Congress Unsure of How to Move Medicare ‘Givebacks’ Bill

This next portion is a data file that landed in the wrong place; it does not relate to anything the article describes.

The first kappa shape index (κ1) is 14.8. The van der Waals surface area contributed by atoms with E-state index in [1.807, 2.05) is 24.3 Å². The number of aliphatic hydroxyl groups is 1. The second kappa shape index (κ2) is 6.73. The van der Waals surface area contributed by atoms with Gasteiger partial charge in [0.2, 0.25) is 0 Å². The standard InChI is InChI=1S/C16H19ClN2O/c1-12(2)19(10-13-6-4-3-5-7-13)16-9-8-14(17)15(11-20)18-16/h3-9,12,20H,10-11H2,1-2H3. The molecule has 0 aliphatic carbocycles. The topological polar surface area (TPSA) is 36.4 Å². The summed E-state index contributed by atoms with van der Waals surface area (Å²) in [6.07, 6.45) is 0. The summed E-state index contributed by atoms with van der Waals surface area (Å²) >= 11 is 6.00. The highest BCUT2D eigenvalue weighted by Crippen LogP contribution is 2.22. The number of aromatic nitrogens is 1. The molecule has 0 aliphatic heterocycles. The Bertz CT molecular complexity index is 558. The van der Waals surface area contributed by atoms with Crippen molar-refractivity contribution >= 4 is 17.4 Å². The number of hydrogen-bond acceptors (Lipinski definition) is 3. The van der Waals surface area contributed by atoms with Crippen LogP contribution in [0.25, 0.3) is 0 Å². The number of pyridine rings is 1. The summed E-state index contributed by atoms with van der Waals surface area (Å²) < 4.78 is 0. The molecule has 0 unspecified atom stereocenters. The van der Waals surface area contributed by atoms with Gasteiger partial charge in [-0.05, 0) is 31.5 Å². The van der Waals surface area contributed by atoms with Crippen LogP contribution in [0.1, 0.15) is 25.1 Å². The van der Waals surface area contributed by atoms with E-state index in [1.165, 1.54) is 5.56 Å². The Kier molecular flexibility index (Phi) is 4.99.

Health care providers are "increasingly" concerned that Medicare cuts imposed by the 1997 Balanced Budget Act will not be restored before Congress adjourns for the year, and members of Congress seem "no closer" to deciding whether to move the Medicare "giveback" package forward as part of a larger tax relief bill or to separate it, CongressDaily reports. House Ways and Means health subcommittee Chair Bill Thomas (R-Calif.) said that he has "no intention" of removing the Medicare plan from the tax bill or attaching it to the fiscal year 2001 Labor-HHS appropriations bill, CongressDaily reports. He also opposes changes to the bill sought by the White House, which has argued that the measure provides too much money to HMOs. Still, Thomas "would not rule out making modest adjustments to the Medicare giveback plan." He said, "I'm not saying you cannot ever open this, you just can't start with a clean sheet of paper." Senate Banking Committee Chair Phil Gramm (R-Texas), however, told reporters Nov. 14 that the Medicare package could be pulled out of the tax bill and passed separately. Adding to the debate, a "diverse group" of hospitals, managed care organizations, health insurers, a medical technology association and a nursing home representative sent congressional members a letter on Nov. 13 urging them to pass the Medicare package this year. They state in the letter, "This legislation is imperative to our ability to ensure continuity of care to the more than 39 million Medicare beneficiaries, and 45 million Medicaid beneficiaries" (Fulton/Norton, CongressDaily, 11/15).This is part of the KHN Morning Briefing, a summary of health policy coverage from major news organizations. Sign up for an email subscription.